Haneke’s Devastating 'Amour' Examines The Bonds Of Love
Published: Sunday, January 27, 2013
Updated: Wednesday, April 24, 2013 13:04
In a famous passage in The Brothers Karamazov, Fyodor Dostoevsky wrote that “active love is a harsh and fearful thing compared with love in dreams.” It’s a formulation that remains no less true today, and it’s a reality that we are still reluctant to contemplate—especially in Hollywood. Arriving as a tonic is the extraordinary new film Amour, which turns an unflinching eye on the tribulations of an elderly couple approaching the end of their days together. Amour—an Austrian-produced, French-language film that has garnered four Oscar nominations—is, as its title suggests, about love. But it is specifically about the harsh, fearful nature of active love rather than the dreamlike, idealized love so often proffered at the movies.
Georges (Jean-Louis Trintignant) and Anne (Emmanuelle Riva) are two retired music teachers living in Paris. As the film begins, the two octogenarians are enjoying a comfortable retirement together, but things soon change as Anne’s health deteriorates. An alarming moment at the breakfast table, when Anne plunges into a near-catatonic state, leads to a hospital visit, a botched surgery, and eventually a stroke that leaves Anne partially paralyzed. As George struggles to take care of his increasingly sick wife, who refuses to go to a hospital, both husband and wife must come to grips with their looming mortality, and the daily struggle of how their love can endure under such trying circumstances.
Amour is directed by Michael Haneke, the Austrian art-house director who is celebrated in some corners and reviled in others for his bleak films about the worst aspects of human nature, which are often tinged with political and social commentary. From Cache, an ambiguous thriller that explores themes of colonialism and guilt, to the sadistic Funny Games, which holds viewers accountable for their own capacity to enjoy extreme violence, Haneke’s films are meant to provoke. Amour is recognizably part of this tradition, yet it also offers something more warm than usual in its story of two genuinely good people united in love.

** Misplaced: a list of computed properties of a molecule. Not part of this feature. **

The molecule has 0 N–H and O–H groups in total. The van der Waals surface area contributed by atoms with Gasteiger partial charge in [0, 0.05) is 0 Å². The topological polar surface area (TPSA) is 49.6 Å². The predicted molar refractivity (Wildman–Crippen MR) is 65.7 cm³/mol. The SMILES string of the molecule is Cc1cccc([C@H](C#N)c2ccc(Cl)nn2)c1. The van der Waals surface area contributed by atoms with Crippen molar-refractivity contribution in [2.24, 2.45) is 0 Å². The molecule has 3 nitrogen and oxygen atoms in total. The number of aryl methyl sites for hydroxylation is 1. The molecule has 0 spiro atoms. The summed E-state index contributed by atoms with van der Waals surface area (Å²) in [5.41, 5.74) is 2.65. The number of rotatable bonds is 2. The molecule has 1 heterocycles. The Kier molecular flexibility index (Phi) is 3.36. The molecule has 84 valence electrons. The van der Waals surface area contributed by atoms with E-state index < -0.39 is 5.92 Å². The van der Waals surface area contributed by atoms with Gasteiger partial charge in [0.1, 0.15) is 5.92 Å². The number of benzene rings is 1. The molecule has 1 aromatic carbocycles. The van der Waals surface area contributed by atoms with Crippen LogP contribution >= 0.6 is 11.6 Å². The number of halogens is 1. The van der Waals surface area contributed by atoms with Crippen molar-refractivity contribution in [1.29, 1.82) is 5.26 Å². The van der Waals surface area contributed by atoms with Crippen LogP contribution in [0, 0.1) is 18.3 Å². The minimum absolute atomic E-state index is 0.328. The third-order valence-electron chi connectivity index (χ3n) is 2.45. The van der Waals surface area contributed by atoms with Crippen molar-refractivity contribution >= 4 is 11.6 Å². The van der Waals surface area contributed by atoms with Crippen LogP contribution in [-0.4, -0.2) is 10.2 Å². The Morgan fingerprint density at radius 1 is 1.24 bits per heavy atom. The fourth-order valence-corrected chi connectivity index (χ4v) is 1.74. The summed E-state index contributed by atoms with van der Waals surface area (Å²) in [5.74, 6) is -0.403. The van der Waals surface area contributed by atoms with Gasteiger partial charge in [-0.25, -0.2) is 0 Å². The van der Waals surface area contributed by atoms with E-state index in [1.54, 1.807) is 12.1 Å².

That does not mean that Amour is an easy watch. Haneke refuses to spare viewers the unpleasant details of Anne’s decline, as she becomes unable to eat or go to the bathroom without assistance and as she loses control over her ability to speak. Nor does Haneke offer much respite from the claustrophobic interiors of the couple’s apartment. His shots are patient, frequently lingering in a static position for several minutes and allowing the audience to take in all the details. Such an approach is slow, of course, but it is necessarily slow, modeled on the rhythms of the couple’s life and allowing the viewer to reflect on what they are seeing. Throughout the movie, Haneke’s mastery of cinematic staging, editing rhythms and subtle sound design is evident in his depiction of the couple’s insular world.
What keeps Amour from being merely clinical and depressing is the human element, provided by Trintignant and Riva. These two actors are established icons of French cinema, with careers spanning back to the 1950s. Their lifetime of experience is evident in the subtleties of their performances and the effortlessly believable rapport they establish as husband and wife—both actors convey so much emotion from the slightest gestures and looks. Yet the script never makes them saints—Georges and Anne’s sense of anger and frustration are just as vividly portrayed.
Ultimately, Amour is such a harrowing film to watch because it touches so powerfully on fundamental elements of the human experience that we would rather not confront. Topics such as suffering, death, and aging, especially when presented as starkly and brutally as they are here, are not likely to bring in droves to the movie theater. But they are undeniably a part of life, and Haneke’s commitment to depicting such themes with clear-sighted honesty is admirable. Amour is not comforting, it is all too often devastatingly sad, yet it is also upliftingly beautiful. It’s a paradox—just like life, and love, itself.